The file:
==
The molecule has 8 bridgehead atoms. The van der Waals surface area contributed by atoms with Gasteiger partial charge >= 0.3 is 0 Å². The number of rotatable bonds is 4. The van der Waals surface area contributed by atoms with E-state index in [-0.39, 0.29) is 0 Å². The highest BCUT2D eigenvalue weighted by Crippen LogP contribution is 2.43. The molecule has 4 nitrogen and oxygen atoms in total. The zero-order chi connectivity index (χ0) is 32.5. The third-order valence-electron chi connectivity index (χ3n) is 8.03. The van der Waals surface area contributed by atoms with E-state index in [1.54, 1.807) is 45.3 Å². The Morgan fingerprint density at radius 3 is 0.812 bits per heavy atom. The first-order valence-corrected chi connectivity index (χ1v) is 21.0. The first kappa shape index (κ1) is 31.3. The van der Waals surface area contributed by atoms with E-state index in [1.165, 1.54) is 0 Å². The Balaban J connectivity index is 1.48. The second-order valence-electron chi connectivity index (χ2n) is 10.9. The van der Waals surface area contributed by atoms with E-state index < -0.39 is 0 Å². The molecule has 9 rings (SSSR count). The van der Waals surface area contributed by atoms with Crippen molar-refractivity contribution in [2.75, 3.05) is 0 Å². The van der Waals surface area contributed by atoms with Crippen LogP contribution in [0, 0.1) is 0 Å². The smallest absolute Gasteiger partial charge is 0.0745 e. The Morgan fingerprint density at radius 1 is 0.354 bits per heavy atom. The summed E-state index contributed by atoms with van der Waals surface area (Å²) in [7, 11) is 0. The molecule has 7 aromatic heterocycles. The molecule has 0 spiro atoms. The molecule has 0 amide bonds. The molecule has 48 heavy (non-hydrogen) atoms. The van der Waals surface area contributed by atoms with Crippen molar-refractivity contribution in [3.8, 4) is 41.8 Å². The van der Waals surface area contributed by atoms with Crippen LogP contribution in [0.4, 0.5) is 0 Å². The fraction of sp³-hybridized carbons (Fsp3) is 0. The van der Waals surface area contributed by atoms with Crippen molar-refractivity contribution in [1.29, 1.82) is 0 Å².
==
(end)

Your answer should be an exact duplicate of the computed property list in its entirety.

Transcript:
The molecule has 8 bridgehead atoms. The van der Waals surface area contributed by atoms with Gasteiger partial charge >= 0.3 is 0 Å². The number of rotatable bonds is 4. The van der Waals surface area contributed by atoms with E-state index in [-0.39, 0.29) is 0 Å². The highest BCUT2D eigenvalue weighted by Crippen LogP contribution is 2.43. The molecule has 4 nitrogen and oxygen atoms in total. The zero-order chi connectivity index (χ0) is 32.5. The third-order valence-electron chi connectivity index (χ3n) is 8.03. The van der Waals surface area contributed by atoms with E-state index in [1.54, 1.807) is 45.3 Å². The Morgan fingerprint density at radius 3 is 0.812 bits per heavy atom. The first-order valence-corrected chi connectivity index (χ1v) is 21.0. The first kappa shape index (κ1) is 31.3. The van der Waals surface area contributed by atoms with E-state index in [1.165, 1.54) is 0 Å². The Balaban J connectivity index is 1.48. The second-order valence-electron chi connectivity index (χ2n) is 10.9. The van der Waals surface area contributed by atoms with E-state index < -0.39 is 0 Å². The molecule has 9 rings (SSSR count). The van der Waals surface area contributed by atoms with Crippen molar-refractivity contribution in [2.75, 3.05) is 0 Å². The van der Waals surface area contributed by atoms with Crippen LogP contribution in [0, 0.1) is 0 Å². The smallest absolute Gasteiger partial charge is 0.0745 e. The Morgan fingerprint density at radius 1 is 0.354 bits per heavy atom. The summed E-state index contributed by atoms with van der Waals surface area (Å²) in [7, 11) is 0. The molecule has 7 aromatic heterocycles. The molecule has 0 spiro atoms. The molecule has 0 amide bonds. The molecule has 48 heavy (non-hydrogen) atoms. The van der Waals surface area contributed by atoms with Crippen molar-refractivity contribution in [3.8, 4) is 41.8 Å². The van der Waals surface area contributed by atoms with Crippen LogP contribution in [0.4, 0.5) is 0 Å². The fraction of sp³-hybridized carbons (Fsp3) is 0. The van der Waals surface area contributed by atoms with Crippen molar-refractivity contribution in [1.29, 1.82) is 0 Å².